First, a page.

Improving Outcomes Of Cisplatin

Aggressive Bladder Cancer with Bilateral Hydronephrosis ...

Another potential solution to optimize cisplatin-based NAC is the addition of ICI in the adjuvant setting . In the first reported study of this approach, atezolizumab did not meet its primary endpoint of improved disease-free survival compared with observation, as reported in a press release no further data are currently available. Three other phase 3 trials are currently underway in this setting including pembrolizumab vs observation , durvalumab , and nivolumab vs placebo .

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Comorbidity Scales Anaesthetic Risk Classification Andgeriatric Assessment

A range of comorbidity scales has been developed , seven of which have been validated . The Charlson Comorbidity Index ranges from 0 to30 according to the importance of comorbidity described at four levels and is calculated byhealthcare practitioners based on patients medical records. The score has been widelystudied in patients with BC and found to be an independent prognostic factor forperi-operative mortality , overallmortality , and CSM . Only the age-adjusted version of the CCI wascorrelated with both cancer-specific and other-cause mortality . The age-adjusted CCI is the most widely usedcomorbidity index in cancer for estimating long-term survival and is easily calculated .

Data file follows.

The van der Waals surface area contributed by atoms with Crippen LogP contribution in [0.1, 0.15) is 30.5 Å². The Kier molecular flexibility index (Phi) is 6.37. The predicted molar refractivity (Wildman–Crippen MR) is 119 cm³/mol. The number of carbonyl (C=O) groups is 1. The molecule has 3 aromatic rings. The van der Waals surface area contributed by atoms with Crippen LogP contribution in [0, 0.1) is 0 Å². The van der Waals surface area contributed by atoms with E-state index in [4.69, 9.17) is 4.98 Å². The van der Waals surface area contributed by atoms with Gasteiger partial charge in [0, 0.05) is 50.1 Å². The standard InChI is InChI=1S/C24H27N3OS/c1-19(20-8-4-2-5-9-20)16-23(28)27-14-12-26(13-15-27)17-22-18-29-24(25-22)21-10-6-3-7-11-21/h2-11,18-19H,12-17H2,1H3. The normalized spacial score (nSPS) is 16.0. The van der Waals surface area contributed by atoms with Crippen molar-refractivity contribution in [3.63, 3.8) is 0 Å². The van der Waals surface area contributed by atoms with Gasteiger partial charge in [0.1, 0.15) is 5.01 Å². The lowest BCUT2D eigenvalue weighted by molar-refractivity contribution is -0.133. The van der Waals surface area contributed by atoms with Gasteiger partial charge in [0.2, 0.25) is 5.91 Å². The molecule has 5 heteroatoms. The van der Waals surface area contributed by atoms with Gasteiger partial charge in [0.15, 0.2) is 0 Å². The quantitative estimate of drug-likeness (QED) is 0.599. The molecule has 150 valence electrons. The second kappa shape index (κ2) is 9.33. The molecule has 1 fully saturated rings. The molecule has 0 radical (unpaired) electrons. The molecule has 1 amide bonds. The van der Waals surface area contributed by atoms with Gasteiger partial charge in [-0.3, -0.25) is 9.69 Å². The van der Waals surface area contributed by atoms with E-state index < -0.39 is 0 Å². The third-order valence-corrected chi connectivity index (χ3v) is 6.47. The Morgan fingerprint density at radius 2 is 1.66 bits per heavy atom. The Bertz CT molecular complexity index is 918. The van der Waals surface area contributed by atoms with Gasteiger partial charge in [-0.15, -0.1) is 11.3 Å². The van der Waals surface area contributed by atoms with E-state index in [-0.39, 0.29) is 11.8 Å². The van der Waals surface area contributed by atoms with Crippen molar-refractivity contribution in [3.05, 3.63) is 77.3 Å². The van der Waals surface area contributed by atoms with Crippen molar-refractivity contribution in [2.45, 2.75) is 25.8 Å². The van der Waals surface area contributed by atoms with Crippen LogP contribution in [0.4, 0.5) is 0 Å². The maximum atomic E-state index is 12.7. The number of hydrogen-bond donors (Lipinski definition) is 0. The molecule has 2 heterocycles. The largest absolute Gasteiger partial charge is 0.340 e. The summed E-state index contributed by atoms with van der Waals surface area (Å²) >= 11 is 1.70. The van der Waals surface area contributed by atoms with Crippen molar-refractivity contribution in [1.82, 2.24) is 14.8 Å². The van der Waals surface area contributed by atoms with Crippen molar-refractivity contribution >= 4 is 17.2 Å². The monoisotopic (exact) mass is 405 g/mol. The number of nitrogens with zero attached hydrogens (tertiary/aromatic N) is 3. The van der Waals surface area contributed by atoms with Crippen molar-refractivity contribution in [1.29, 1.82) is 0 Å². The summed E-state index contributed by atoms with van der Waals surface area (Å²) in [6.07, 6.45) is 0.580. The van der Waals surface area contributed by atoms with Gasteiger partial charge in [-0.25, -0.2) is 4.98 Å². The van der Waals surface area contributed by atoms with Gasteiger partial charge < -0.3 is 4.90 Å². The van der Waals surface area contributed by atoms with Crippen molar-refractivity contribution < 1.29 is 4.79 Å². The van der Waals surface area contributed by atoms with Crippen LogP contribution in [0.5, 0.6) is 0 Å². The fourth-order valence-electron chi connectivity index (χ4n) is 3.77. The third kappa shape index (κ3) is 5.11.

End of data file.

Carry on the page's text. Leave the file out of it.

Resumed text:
Health assessment of oncology patients must be supplemented by measuringtheir activity level. Extermann et al. have shown thatthere is no correlation between morbidity and competitive activity level . The Eastern Cooperative Oncology Group performancestatus scores and Karnofsky index have been validated to measure patient activity . Performance score is correlated with patient OS after RC and palliative chemotherapy .

Table 5.2: Calculation of the Charlson Comorbidity Index

Number of points

Both patient and tumour characteristics guide treatment decisions andprognosis of patients with MIBC.

Treatment Of Stage I Bladder Cancer

For information about the treatments listed below, see the Treatment Option Overview section.

Treatment of stage I bladder cancer may include the following:

  • Radical cystectomy.
  • A clinical trial of a new treatment.